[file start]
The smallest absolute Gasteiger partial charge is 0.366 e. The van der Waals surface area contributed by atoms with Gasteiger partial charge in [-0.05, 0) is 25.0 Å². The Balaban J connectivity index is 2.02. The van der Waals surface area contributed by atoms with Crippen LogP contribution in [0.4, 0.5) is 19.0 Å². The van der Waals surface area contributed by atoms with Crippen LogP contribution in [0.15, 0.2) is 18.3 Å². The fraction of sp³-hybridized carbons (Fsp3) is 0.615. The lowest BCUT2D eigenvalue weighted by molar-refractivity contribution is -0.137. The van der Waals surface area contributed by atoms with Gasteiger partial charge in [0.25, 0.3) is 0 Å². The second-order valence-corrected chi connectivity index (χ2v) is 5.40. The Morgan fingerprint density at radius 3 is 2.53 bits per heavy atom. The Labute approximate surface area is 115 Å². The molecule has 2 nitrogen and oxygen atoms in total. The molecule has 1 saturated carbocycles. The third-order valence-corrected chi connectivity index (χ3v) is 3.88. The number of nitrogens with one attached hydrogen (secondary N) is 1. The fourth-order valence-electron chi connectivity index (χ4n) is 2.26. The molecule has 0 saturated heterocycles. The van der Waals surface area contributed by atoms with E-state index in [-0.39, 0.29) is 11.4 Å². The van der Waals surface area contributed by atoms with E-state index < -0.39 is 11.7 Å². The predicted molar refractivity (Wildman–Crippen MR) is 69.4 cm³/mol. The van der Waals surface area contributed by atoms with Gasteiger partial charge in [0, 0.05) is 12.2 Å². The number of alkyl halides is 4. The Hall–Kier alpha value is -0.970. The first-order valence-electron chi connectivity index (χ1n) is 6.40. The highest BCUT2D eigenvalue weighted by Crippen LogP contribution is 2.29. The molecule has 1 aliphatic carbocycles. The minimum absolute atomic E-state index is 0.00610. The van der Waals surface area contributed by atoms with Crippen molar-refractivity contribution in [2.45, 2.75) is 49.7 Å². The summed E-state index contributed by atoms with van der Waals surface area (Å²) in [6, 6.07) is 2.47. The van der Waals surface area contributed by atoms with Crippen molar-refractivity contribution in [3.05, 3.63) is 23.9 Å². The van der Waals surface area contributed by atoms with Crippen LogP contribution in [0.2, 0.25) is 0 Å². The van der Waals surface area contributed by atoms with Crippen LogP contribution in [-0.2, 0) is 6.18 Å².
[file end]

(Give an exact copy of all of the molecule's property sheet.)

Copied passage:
The smallest absolute Gasteiger partial charge is 0.366 e. The van der Waals surface area contributed by atoms with Gasteiger partial charge in [-0.05, 0) is 25.0 Å². The Balaban J connectivity index is 2.02. The van der Waals surface area contributed by atoms with Crippen LogP contribution in [0.4, 0.5) is 19.0 Å². The van der Waals surface area contributed by atoms with Crippen LogP contribution in [0.15, 0.2) is 18.3 Å². The fraction of sp³-hybridized carbons (Fsp3) is 0.615. The lowest BCUT2D eigenvalue weighted by molar-refractivity contribution is -0.137. The van der Waals surface area contributed by atoms with Gasteiger partial charge in [0.25, 0.3) is 0 Å². The second-order valence-corrected chi connectivity index (χ2v) is 5.40. The Morgan fingerprint density at radius 3 is 2.53 bits per heavy atom. The Labute approximate surface area is 115 Å². The molecule has 2 nitrogen and oxygen atoms in total. The molecule has 1 saturated carbocycles. The third-order valence-corrected chi connectivity index (χ3v) is 3.88. The number of nitrogens with one attached hydrogen (secondary N) is 1. The fourth-order valence-electron chi connectivity index (χ4n) is 2.26. The molecule has 0 saturated heterocycles. The van der Waals surface area contributed by atoms with E-state index in [-0.39, 0.29) is 11.4 Å². The van der Waals surface area contributed by atoms with E-state index < -0.39 is 11.7 Å². The predicted molar refractivity (Wildman–Crippen MR) is 69.4 cm³/mol. The van der Waals surface area contributed by atoms with Gasteiger partial charge in [0, 0.05) is 12.2 Å². The number of alkyl halides is 4. The Hall–Kier alpha value is -0.970. The first-order valence-electron chi connectivity index (χ1n) is 6.40. The highest BCUT2D eigenvalue weighted by Crippen LogP contribution is 2.29. The molecule has 1 aliphatic carbocycles. The minimum absolute atomic E-state index is 0.00610. The van der Waals surface area contributed by atoms with Crippen molar-refractivity contribution in [2.45, 2.75) is 49.7 Å². The summed E-state index contributed by atoms with van der Waals surface area (Å²) in [6, 6.07) is 2.47. The van der Waals surface area contributed by atoms with Crippen molar-refractivity contribution in [3.05, 3.63) is 23.9 Å². The van der Waals surface area contributed by atoms with Crippen LogP contribution in [0.2, 0.25) is 0 Å². The van der Waals surface area contributed by atoms with Crippen LogP contribution in [-0.2, 0) is 6.18 Å².